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Browsing: President Magufuli
Members of Parliament in Tanzania are urging the government to consider giving tax breaks to businesses in a bid to help them stay afloat.
Alternatively, the government is encouraged, through the Central Bank, to scrap interest on loans so that borrowers do not fall into default.
At the moment, despite the global slowdown, businesses are still operational but they are operating way below their year revenue projections. Already, at the start of the second quarter, the country is facing potentially huge loan defaults by both large corporations as well as small and medium sized companies.
Big businesses are now turning to the government to intervene. While the Central Bank, the Bank of Tanzania (BoT) has already issued a stimulus package for commercial banks, the Tanzania Private Sector Foundation (TPSF) is working on an arrangement to save large borrowers from mega defaults that would in effect ripple throughout the economy.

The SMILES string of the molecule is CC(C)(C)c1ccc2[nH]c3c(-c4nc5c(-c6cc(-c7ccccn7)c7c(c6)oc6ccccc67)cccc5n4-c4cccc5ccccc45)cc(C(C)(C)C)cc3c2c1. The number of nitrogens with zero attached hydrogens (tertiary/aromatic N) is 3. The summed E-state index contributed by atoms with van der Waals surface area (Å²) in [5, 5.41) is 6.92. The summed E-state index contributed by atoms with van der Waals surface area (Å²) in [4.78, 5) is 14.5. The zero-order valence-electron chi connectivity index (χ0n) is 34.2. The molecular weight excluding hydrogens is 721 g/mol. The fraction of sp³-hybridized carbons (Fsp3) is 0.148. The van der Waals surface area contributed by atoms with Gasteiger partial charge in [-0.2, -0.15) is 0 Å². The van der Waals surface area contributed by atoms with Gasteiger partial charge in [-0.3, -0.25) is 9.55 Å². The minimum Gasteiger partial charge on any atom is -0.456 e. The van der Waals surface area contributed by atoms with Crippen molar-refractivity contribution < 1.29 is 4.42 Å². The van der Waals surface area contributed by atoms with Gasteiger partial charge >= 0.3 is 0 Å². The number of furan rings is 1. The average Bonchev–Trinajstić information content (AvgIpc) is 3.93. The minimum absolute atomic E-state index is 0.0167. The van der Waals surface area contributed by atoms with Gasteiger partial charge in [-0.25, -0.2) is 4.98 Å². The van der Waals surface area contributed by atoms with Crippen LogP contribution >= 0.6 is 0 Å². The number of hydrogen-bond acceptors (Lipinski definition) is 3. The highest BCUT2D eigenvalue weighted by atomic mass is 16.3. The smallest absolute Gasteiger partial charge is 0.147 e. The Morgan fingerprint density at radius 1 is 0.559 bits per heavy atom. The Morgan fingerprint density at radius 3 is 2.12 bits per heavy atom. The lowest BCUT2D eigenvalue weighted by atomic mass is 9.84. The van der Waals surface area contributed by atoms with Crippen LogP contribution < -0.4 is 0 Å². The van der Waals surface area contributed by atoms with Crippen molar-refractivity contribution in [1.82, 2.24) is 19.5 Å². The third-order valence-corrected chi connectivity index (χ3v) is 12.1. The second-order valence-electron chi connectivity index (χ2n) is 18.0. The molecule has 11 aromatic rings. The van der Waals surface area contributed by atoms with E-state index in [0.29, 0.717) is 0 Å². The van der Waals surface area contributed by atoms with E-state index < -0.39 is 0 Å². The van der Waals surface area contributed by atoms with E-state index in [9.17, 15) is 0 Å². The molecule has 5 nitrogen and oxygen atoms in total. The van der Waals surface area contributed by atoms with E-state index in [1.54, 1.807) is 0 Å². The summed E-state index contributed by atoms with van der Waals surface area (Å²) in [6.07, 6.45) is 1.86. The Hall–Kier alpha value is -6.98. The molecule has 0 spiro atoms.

Countries neighbouring Tanzania including Uganda, Rwanda and Zambia have barred truck drivers from the country to cross their borders. The development comes as cases of the COVID-19 in Tanzania now reach 480 with 196 new cases reported both on the mainland and on the island of Zanzibar.
Of these, 174 are from Tanzania Mainland and the other 22 are from spice isles of Zanzibar. The grim news gets only worse with the announcement of six more deaths bringing the total number of deaths to 16.
Not all is doom and gloom, there are reports of 167 people recovering from the virus and of these, 36 are from Zanzibar and 83 are from the Mainland.
Meanwhile, truck drivers are protesting the strict border measures placed on transit vehicles. For example, at the Mutukula border with Uganda, it is reported that several drivers have tested positive for the coronavirus and been denied …